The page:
College Media Association’s board of directors wants to remind administrators that student media are an essential function and student journalists should be treated as essential, especially during COVID-19. The board seeks to support our membership and their students by providing the attached letter for submission to university administrators. 

In short, professional media outlets are considered essential because of their role informing the public about the crisis. Student media outlets and the journalists who report for them are critical in the reporting of information to each school’s community. Failure to support student media outlets during this time robs the campus community of needed information and the student journalists of a unique learning opportunity.

Advisers who need CMA’s support beyond this letter should email CMA President Kenna Griffin at collegemediaorg@gmail.com.

You can download the official letter here. 


 

To whom it may concern,

Sharing accurate, up-to-date information has perhaps never been more important than it is during the COVID-19 pandemic. College Media Association encourages you to consider student media an essential function during this international health crisis. 

Professional media outlets already are considered essential because of their role informing the public about the crisis. Student media outlets and the journalists who report for them are critical in the reporting of information to your school’s community as well. They report the story in a college-focused way, providing vastly different information from what’s being provided by other media outlets in your area. Informing the campus community about what is happening is critical. No one else is going to cover campus news the way the student journalists and student media practitioners will, making them essential to continue serving students, faculty and staff during this critical time.

Because of the critical nature of their work, student media outlets should be given reasonable access to equipment and full support in working remotely. Student journalists around the country are working digital shifts, monitoring online discussions for developing stories and continuing to do the consistently state- and nationally-award-winning work they always do, just in a remote form for the sake of safety. This also gives the students an amazing opportunity to learn how to shift their operations to a digital format, and how they will communicate and keep doing their work in this ever-changing environment. They’re trailblazers, learning and creating content through this experiential education opportunity that student media provides. It’s an opportunity that would be stripped from them if they were told they could no longer work. At the same time, decisions related to what content and reporting looks like should be left up to the independent student media outlets’ editorial leadership, as normal.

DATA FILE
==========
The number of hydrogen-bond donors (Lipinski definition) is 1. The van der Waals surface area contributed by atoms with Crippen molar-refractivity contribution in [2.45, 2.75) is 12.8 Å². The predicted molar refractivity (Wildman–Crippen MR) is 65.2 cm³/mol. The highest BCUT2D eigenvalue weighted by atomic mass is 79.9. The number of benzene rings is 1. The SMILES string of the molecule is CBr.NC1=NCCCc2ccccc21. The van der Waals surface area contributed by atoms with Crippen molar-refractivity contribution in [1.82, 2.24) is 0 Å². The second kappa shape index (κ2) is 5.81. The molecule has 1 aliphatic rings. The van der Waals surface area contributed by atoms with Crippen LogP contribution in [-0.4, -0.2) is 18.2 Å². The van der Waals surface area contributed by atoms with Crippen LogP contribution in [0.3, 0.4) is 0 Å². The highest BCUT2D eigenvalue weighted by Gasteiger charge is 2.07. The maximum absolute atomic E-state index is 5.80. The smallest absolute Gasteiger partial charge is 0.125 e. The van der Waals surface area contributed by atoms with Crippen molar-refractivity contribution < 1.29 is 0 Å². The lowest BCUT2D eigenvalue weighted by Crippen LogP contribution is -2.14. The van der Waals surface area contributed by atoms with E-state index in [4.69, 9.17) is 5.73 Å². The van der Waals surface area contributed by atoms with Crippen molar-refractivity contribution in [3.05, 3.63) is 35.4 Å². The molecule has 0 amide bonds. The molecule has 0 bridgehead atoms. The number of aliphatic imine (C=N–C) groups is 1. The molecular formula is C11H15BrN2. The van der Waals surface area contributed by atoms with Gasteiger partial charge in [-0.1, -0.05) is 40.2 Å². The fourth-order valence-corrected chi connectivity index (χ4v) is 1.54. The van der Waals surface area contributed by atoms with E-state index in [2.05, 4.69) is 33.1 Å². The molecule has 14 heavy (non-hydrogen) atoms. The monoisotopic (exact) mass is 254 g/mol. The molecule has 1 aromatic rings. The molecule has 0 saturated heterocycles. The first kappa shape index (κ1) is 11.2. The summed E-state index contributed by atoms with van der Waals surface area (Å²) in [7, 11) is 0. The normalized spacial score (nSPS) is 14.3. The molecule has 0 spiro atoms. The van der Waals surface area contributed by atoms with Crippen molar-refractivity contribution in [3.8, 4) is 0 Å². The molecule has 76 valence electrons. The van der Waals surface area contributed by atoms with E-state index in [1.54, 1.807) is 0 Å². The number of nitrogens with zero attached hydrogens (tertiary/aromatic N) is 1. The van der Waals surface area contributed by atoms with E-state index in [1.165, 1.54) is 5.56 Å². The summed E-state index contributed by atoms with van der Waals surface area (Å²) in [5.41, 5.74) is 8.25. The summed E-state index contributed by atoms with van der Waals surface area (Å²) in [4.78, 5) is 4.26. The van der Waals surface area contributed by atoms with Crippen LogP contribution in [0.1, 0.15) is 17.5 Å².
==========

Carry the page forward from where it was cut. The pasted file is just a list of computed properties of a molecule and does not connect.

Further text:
Members of student media who are paid also should be considered essential workers and, therefore, continue receiving their pay while working remotely. Administrators also must still honor situations where students receive academic credit or internship credit for student media work. Shutting down student media operations would prevent those students from receiving that credit or graduating according to their schedules. 

Keeping student media outlets from functioning violates students’ First Amendment rights. It also deprives your campus community of a vital link to their shared community and to information they need in this crisis and hinders the students ability to learn during an important, hands-on learning opportunity. The purpose of student media is to educate. Students are writing the rules on how this type of coverage and production is done on your campus, in the same way that their professional counterparts are in the nation. This is the ultimate learning experience for student journalists. Administrators would be remiss to force them not to learn at a time when students could be leading the way.

Don’t take away a key professional learning opportunity for your media students as well as a news vehicle for your community. Please take steps to keep your college’s media outlets operating and support your student media practitioners. The adaptive work student journalists will do during this time will help them develop portfolios, and likely will help them earn internships and post-graduation employment. Regardless of the outcome, this is an unprecedented learning opportunity for student journalists. 

 

College Media Association Board of Directors